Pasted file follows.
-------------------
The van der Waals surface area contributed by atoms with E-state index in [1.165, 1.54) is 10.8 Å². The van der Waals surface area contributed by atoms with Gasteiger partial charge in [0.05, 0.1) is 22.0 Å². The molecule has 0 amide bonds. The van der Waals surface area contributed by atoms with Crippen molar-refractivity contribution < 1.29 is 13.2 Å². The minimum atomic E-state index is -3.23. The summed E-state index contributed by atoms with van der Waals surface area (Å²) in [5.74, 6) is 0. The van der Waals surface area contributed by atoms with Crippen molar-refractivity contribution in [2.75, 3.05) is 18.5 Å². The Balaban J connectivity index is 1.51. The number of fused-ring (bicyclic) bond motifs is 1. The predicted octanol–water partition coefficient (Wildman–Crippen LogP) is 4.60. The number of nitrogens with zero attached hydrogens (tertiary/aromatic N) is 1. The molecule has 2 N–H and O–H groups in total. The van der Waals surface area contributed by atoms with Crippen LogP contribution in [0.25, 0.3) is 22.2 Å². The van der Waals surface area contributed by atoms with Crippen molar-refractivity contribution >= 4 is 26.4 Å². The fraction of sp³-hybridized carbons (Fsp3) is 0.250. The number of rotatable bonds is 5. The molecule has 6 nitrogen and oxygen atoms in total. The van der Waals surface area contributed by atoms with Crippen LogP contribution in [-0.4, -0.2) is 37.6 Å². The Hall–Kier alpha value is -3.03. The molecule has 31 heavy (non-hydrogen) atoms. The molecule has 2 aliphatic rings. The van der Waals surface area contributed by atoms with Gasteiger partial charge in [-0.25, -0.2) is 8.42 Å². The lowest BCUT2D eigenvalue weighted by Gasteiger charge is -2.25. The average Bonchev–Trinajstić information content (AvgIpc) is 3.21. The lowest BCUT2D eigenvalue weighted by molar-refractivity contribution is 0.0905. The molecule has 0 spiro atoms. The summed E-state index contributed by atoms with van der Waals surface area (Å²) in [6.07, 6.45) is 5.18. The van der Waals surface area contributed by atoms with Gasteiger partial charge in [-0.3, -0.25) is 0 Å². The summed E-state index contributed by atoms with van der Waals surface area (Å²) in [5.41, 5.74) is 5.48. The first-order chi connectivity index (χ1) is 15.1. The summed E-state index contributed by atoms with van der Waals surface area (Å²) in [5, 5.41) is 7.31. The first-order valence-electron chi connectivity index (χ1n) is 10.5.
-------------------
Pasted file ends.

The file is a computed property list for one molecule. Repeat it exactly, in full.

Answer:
The van der Waals surface area contributed by atoms with E-state index in [1.165, 1.54) is 10.8 Å². The van der Waals surface area contributed by atoms with Gasteiger partial charge in [0.05, 0.1) is 22.0 Å². The molecule has 0 amide bonds. The van der Waals surface area contributed by atoms with Crippen molar-refractivity contribution < 1.29 is 13.2 Å². The minimum atomic E-state index is -3.23. The summed E-state index contributed by atoms with van der Waals surface area (Å²) in [5.74, 6) is 0. The van der Waals surface area contributed by atoms with Crippen molar-refractivity contribution in [2.75, 3.05) is 18.5 Å². The Balaban J connectivity index is 1.51. The number of fused-ring (bicyclic) bond motifs is 1. The predicted octanol–water partition coefficient (Wildman–Crippen LogP) is 4.60. The number of nitrogens with zero attached hydrogens (tertiary/aromatic N) is 1. The molecule has 2 N–H and O–H groups in total. The van der Waals surface area contributed by atoms with Crippen LogP contribution in [0.25, 0.3) is 22.2 Å². The van der Waals surface area contributed by atoms with Crippen molar-refractivity contribution >= 4 is 26.4 Å². The fraction of sp³-hybridized carbons (Fsp3) is 0.250. The number of rotatable bonds is 5. The molecule has 6 nitrogen and oxygen atoms in total. The van der Waals surface area contributed by atoms with Crippen LogP contribution in [-0.4, -0.2) is 37.6 Å². The Hall–Kier alpha value is -3.03. The molecule has 31 heavy (non-hydrogen) atoms. The molecule has 2 aliphatic rings. The van der Waals surface area contributed by atoms with Gasteiger partial charge in [-0.25, -0.2) is 8.42 Å². The lowest BCUT2D eigenvalue weighted by Gasteiger charge is -2.25. The average Bonchev–Trinajstić information content (AvgIpc) is 3.21. The lowest BCUT2D eigenvalue weighted by molar-refractivity contribution is 0.0905. The molecule has 0 spiro atoms. The summed E-state index contributed by atoms with van der Waals surface area (Å²) in [6.07, 6.45) is 5.18. The van der Waals surface area contributed by atoms with Gasteiger partial charge in [-0.3, -0.25) is 0 Å². The summed E-state index contributed by atoms with van der Waals surface area (Å²) in [5.41, 5.74) is 5.48. The first-order chi connectivity index (χ1) is 15.1. The summed E-state index contributed by atoms with van der Waals surface area (Å²) in [5, 5.41) is 7.31. The first-order valence-electron chi connectivity index (χ1n) is 10.5.